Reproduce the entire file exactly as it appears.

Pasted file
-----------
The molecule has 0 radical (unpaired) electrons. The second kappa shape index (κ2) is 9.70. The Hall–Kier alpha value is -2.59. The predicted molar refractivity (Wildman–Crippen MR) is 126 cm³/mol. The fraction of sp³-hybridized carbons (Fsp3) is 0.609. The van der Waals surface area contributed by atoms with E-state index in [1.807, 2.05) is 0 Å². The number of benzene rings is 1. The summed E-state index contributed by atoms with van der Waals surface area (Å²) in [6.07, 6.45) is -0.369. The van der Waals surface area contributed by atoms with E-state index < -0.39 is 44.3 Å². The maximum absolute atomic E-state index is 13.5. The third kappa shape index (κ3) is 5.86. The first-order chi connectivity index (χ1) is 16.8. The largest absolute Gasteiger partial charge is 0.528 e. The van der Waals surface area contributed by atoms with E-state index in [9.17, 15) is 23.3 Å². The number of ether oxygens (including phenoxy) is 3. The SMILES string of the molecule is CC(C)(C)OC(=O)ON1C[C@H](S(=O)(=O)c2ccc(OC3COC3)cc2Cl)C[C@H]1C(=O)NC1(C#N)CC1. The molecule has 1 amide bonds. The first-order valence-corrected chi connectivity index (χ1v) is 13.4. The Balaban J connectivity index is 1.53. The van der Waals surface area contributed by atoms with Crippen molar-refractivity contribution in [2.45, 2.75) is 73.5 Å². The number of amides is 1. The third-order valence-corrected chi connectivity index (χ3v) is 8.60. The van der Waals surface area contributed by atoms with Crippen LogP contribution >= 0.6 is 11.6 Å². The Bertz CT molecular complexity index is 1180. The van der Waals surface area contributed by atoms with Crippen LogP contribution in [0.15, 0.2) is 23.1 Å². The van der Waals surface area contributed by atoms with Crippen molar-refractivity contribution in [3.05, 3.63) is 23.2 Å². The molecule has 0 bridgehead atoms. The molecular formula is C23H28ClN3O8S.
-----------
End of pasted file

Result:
The molecule has 0 radical (unpaired) electrons. The second kappa shape index (κ2) is 9.70. The Hall–Kier alpha value is -2.59. The predicted molar refractivity (Wildman–Crippen MR) is 126 cm³/mol. The fraction of sp³-hybridized carbons (Fsp3) is 0.609. The van der Waals surface area contributed by atoms with E-state index in [1.807, 2.05) is 0 Å². The number of benzene rings is 1. The summed E-state index contributed by atoms with van der Waals surface area (Å²) in [6.07, 6.45) is -0.369. The van der Waals surface area contributed by atoms with E-state index < -0.39 is 44.3 Å². The maximum absolute atomic E-state index is 13.5. The third kappa shape index (κ3) is 5.86. The first-order chi connectivity index (χ1) is 16.8. The largest absolute Gasteiger partial charge is 0.528 e. The van der Waals surface area contributed by atoms with E-state index in [9.17, 15) is 23.3 Å². The number of ether oxygens (including phenoxy) is 3. The SMILES string of the molecule is CC(C)(C)OC(=O)ON1C[C@H](S(=O)(=O)c2ccc(OC3COC3)cc2Cl)C[C@H]1C(=O)NC1(C#N)CC1. The molecule has 1 amide bonds. The first-order valence-corrected chi connectivity index (χ1v) is 13.4. The Balaban J connectivity index is 1.53. The van der Waals surface area contributed by atoms with Crippen molar-refractivity contribution in [2.45, 2.75) is 73.5 Å². The number of amides is 1. The third-order valence-corrected chi connectivity index (χ3v) is 8.60. The van der Waals surface area contributed by atoms with Crippen LogP contribution >= 0.6 is 11.6 Å². The Bertz CT molecular complexity index is 1180. The van der Waals surface area contributed by atoms with Crippen LogP contribution in [0.15, 0.2) is 23.1 Å². The van der Waals surface area contributed by atoms with Crippen molar-refractivity contribution in [3.05, 3.63) is 23.2 Å². The molecule has 0 bridgehead atoms. The molecular formula is C23H28ClN3O8S.